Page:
CRST must face predatory lease allegations in wage lawsuit

February 10, 2021

Tyson Fisher

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An Iowa federal court ruled that a class of CRST Expedited drivers can proceed with most of its claims in a wage lawsuit based on alleged predatory lease agreements.

On Feb. 4, a federal court in the Northern District of Iowa denied in part and granted in part CRST’s bid to dismiss a class action lawsuit. The decision allows current and former CRST truckers to proceed with the complaint.

According to the third amended complaint, the class of drivers includes those classified as independent contractors and presented with a “Drivers with a Finance Lease and an Independent Contractor Operating Agreement.” The optional lease allowed truckers to lease a truck from CRST Lincoln Sales. However, the independent contractor agreement was mandatory and required drivers to lease their trucks to the trucking company. The complaint notes that this resulted in many drivers leasing a truck from CRST Lincoln and then leasing it back to the company.

Drivers claim that the independent contractor agreement misclassified them as independent contractors as a way for the company to shift operating costs to the driver. Consequently, CRST truckers allegedly earned less than minimum wage if they received any payment at all. The drivers claim they were employees rather than independent contractors.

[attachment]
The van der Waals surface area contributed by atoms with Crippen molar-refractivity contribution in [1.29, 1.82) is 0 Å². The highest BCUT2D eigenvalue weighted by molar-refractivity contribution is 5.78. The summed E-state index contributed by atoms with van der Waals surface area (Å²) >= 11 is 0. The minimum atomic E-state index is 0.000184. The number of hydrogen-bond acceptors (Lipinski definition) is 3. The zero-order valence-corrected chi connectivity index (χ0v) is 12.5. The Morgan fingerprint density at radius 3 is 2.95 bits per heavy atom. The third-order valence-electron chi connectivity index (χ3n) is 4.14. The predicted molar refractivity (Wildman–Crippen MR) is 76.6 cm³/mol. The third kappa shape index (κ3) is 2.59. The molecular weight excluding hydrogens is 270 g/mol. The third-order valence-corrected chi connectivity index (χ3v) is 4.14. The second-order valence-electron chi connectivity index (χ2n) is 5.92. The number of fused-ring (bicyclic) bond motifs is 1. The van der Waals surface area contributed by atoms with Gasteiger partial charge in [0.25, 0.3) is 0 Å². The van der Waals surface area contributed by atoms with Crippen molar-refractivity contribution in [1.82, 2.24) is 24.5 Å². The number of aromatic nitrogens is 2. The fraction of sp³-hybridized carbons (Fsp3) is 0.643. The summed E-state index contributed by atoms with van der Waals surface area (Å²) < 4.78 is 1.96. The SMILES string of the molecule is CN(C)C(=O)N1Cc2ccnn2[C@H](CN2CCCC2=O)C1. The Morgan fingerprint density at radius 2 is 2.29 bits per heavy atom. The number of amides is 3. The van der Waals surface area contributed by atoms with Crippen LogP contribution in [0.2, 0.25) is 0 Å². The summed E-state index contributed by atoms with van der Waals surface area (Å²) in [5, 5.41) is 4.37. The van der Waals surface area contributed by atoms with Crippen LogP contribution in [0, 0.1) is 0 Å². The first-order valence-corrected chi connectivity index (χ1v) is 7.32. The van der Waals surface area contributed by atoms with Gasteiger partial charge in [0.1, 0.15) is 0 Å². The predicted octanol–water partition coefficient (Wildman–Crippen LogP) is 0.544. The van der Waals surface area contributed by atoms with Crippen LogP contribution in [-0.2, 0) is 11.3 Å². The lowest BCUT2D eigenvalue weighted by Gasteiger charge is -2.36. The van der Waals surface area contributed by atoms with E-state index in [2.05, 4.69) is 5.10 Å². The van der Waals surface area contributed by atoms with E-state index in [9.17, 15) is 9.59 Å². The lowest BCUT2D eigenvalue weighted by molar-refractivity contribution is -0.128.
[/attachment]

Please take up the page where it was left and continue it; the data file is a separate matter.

In the complaint, the truckers claim they had little to no control over how they performed their work. Drivers are expected to follow company policies and procedures, which regulated tasks such as time management, driving, routing receiving loads, delivering loads and safety. Furthermore, the leased on drivers were not allowed to haul loads for another company without permission. That permission was never granted, the lawsuit alleges.

“As one of the nation’s largest trucking companies, CRST’s unlawful practices drive down wages across the trucking industry and undercut fair labor practices throughout the United States,” the lawsuit claims.

The class action lawsuit states six claims against CRST:

  • Failure to pay minimum wage under federal law.
  • Failure to pay minimum wage under Iowa state law.
  • Unjust enrichment under Iowa law.
  • Failure to pay all wages due and unlawful deduction in violation of Iowa law.
  • Fraud under Iowa law.
  • Violation of the Truth in Leasing Act.

CRST motioned to have the fraud, Truth in Leasing violation and unjust enrichment claims dismissed. The company also filed a motion to dismiss CRST International as defendant. Both CRST International and CRST Expedited are defendants in the case.  The federal court denied all of the motions for dismissal except for one part of the fraud claim, leaving remaining fraud claims intact. LL

Other CRST cases:

 

Tyson Fisher joined Land Line Magazine in March 2014. An award-winning journalist and tireless researcher, his news reports, features and blogs bring depth to our editorial content, backed with solid detail. Tyson is a lifelong Kansas Citian.